Marketing communications is often a juggling act between sending highly targeted and relevant messages to individuals that will resonate with them, and mass marketing where the one message is delivered to many people at once. While the former results in a much greater likelihood of a conversion, the cost of getting the message to the individual is quite high. Conversely, with mass marketing the cost per individual is quite low but the likelihood that individuals will convert is similarly quite low.
One of the many reasons email marketing such a powerful tool for marketers is that this trade off is not as pronounced with email. Sending emails is cheap and it’s relatively easy to build a decent subscriber list. While some people still treat email marketing as though it’s a mass marketing tool, savvy marketers have realised its potential as a tool to send targeted and highly relevant messages. And with services such as Sendicate, it has never been easier to send targeted emails out quickly.
The difference between treating emailing as a mass marketing tool versus a personalised marketing tool is segmentation. Instead of sending the exact same message to all of your subscribers, you segment your list into similar groups that’s relevant for your overarching marketing strategy. This allows you to realise the benefits of sending personalised marketing messages to your subscribers without incurring the cost typically associated with this.
General guidelines for segmentation
Segmenting your email list is recognising that there exists various types of different people on your list that will respond positively only when given content tailored to them. The questions is: How do you determine which groups of similar people do you segment your email marketing along?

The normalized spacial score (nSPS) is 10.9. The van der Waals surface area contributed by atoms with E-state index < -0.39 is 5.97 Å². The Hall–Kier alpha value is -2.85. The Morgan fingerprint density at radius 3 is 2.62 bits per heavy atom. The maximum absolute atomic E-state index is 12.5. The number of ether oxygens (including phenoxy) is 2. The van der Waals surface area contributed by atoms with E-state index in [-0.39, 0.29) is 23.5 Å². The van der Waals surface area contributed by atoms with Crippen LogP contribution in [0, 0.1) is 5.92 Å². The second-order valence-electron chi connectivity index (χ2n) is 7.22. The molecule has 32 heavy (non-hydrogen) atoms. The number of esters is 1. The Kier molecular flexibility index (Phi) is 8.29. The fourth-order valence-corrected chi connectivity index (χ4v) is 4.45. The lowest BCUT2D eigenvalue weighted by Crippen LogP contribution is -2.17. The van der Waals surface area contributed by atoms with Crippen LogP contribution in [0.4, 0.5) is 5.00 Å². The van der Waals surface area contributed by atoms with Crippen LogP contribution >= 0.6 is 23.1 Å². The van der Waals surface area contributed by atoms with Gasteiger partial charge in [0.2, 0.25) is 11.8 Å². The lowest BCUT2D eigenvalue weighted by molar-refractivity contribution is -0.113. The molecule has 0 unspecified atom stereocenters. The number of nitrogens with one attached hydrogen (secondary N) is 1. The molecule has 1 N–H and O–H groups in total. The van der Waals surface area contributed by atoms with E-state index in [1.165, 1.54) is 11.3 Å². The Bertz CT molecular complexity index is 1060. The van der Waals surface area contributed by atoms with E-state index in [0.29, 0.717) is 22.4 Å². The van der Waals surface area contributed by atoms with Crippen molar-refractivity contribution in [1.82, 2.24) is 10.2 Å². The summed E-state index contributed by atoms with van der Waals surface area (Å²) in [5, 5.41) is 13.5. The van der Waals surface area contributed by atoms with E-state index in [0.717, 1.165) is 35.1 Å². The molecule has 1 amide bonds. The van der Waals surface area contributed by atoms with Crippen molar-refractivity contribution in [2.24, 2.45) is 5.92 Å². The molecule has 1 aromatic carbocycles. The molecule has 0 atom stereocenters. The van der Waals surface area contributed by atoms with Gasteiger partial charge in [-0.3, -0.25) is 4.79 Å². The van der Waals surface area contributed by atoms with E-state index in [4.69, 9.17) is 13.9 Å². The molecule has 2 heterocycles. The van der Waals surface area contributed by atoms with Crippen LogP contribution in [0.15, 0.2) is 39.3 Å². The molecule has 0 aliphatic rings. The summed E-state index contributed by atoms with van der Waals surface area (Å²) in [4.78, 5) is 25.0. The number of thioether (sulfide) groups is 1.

There’s countless ways you can segment an email list, but most of these ways are unlikely to make any sense. For example, unless you’re a hairdresser or in that field, it’s unlikely that segmenting your list in terms of your subscribers’ hair colour is going to be useful.
The key to good email segmentation is knowing the best way to divide up your list.
Regardless of your what your end goal with email marketing is, there are four main “pillars” of segmentation you should be aware of. These are:
Factors that fall under the umbrella of behavioural segmentation are potentially some of the best ways to segment your email list to generate a higher ROI. Some of the more common ways to segment based on behaviour include what stage of the customer life cycle stage the subscriber is in (e.g., new user vs. experienced user) and a tool known as usage behaviour segmentation.
Usage behaviour segmentation is very popular when marketing a physical product, such as toothpaste. There are a few different reasons people use toothpaste; some simply want good dental hygiene, others prefer a fresh breath, and some wish to achieve perfectly white teeth. While most people are likely to value all three to a certain extent, there will be those that value one more than the others. This is why you’ll often see the one toothpaste brand sell different variants of essentially the same product highlighting different selling points to target all three of these groups.
While you’re probably not marketing toothpaste, you should approach email segmentation in the same manner. You should be looking at useful ways to segment your existing email subscriber list so that you can effectively target meaningful groups.